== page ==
skip to Main Content

The free online encyclopedia of wind turbine failure modes

Filter by Component:

Brinelling – Bearing failure

Brinelling (true brinelling) refers to the permanent deformation of a bearing surface, commonly the rolling surface of the bearing raceways, caused by excessive load on the bearing. It commonly occurs when there is a static overload or shock load on the bearing, when the contact stress exceeds the yield strength of the material. The appearance is a depressed ellipse, or line contact depending on the rolling element type, with the original surface finishing marks still visible inside the depression. True brinelling and false brinelling are commonly confused with each other due to similar appearance. False brinelling, a form of fretting corrosion, is a different failure mechanism; wear of the surface due to vibration rather than an overload of the bearing. Brinelling is also distinct from indentations which are discrete and caused by debris, whilst brinelling is plastic deformation over a substantial part of the contact footprint caused by overload of the bearing itself.

Also referred to as: True Brinelling, Overload, Loading Marks


True brinelling is caused by an excessive load applied to a bearing, so that the contact stress exceeds the elastic limit of the ring or rolling element material. This excessive load can be either a static overload of the bearing or a shock load experienced during operation and can be caused either by a single overload event or a series of overloads. A static overload can be experienced when the turbine rotor is locked during maintenance, or when the wind speed is not sufficient enough to rotate the rotor, and there is a high load applied to the bearing. These high loads could be caused during maintenance work, or could simply be from the rotor weight if the bearing has not been properly designed to withstand it. Excessive preloading or mishandling during transport or installation can also cause brinelling.


True brinell marks are a permanent deformation of the rolling surfaces of a bearing. The deformation marks are typically shaped either elliptic, round or rectangular depending on the shape of the Hertzian contact patch, which changes for different bearing types. Although identical in shape to a false brinell mark (see Fretting Corrosion), the original surface finish can still be seen in the depressions of a true brinell mark. Brinell marks in bearings are commonly seen in groups, as a single brinell mark will be created from each rolling element in the load zone where the contact stress exceeds the yield stress of the material. There may also be raised edges observed around the brinell mark as material around the edges are pushed upwards as the depression is created. Micropitting may be visible around the edges of the brinell marks.


The plastic brinell depressions will create local stress concentration areas, and when overrun by other rolling elements during continued operation, cracks could initiate in the raceway surfaces. Potential sharp raised edges formed at the edge of the brinell marks can cause macropitting to occur when overrun during continued operation due to the increased cyclic stress at the edge of the brinell mark. This will typically occur downstream of the brinell mark, in the rolling direction. Also, a reduction in the oil film thickness may be seen due to the depressions allowing oil to fall into them. This can lead to increased wear particles in the oil due to more boundary contact between surface asperities, causing consequential damage to other components.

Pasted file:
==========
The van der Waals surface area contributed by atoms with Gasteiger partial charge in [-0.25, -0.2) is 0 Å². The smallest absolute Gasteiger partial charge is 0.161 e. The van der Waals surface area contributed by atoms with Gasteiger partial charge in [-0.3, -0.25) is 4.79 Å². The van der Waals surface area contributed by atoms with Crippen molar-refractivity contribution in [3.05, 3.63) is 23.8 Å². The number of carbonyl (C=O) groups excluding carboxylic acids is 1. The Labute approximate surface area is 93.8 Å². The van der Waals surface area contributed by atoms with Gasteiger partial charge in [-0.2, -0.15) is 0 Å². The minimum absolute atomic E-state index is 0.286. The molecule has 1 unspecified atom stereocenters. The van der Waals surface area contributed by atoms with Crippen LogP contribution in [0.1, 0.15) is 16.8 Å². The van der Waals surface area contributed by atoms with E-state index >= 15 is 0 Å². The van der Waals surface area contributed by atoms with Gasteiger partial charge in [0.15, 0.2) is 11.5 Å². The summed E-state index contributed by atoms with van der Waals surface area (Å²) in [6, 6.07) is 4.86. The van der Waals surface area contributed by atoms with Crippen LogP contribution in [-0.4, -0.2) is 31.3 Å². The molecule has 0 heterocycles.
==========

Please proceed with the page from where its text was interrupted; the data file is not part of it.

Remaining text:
MethodDetection EfficiencyNotes
Visual inspection✓✓If accessible, brinelling will usually be visible with the naked eye. Minor cases with only slight brinelling marks may be difficult to see without a borescope.
Borescope inspection✓✓✓Brinelling will be readily observed and distinguishable with a borescope.
Vibration analysis✓✓✓Brinelling large enough to be of concern will cause a repeating impulse which can be easily detected using vibration analysis.
SCADA dataSCADA data does not aid in detection of brinelling.
Oil debris sensorAs no material is shed during brinelling, an oil debris sensor will not detect brinelling.
Oil sample analysisAs no material is shed during brinelling, an oil sample analysis will not detect brinelling.


In order to avoid brinell marks during mounting, make sure to apply the mounting load on the race that is being mounted. For example, apply the mounting load to the inner ring when mounting a bearing to the shaft, and the outer ring when mounting the bearing in the housing. This will make sure there is no overload of the bearing between the raceways and rolling elements which could create brinell marks. It is very important to ensure a bearing is specified that has the correct static and dynamic load capacity for the application and running conditions. Otherwise, a static overload of the bearing could occur during turbine downtime due to the static weight of the rotor and blades.

Severity Rating

RankDescriptionDetectionRecommended Action
3Permanent deformation depression in the shape of the Hertzian contact patch between the rolling elements and raceways (ellipse, round or rectangle). Material is pressed into the surface so the original surface finishing marks are visible. May see raised edges around the brinell mark.Borescope, vibrationRun turbine. Increase inspection frequency to monitor for progression. Consider scheduling replacement.
Not applicable
Not applicable
Example of rank 3 brinelling (a bearing failure)
Progresses to other failure modes
Back To Top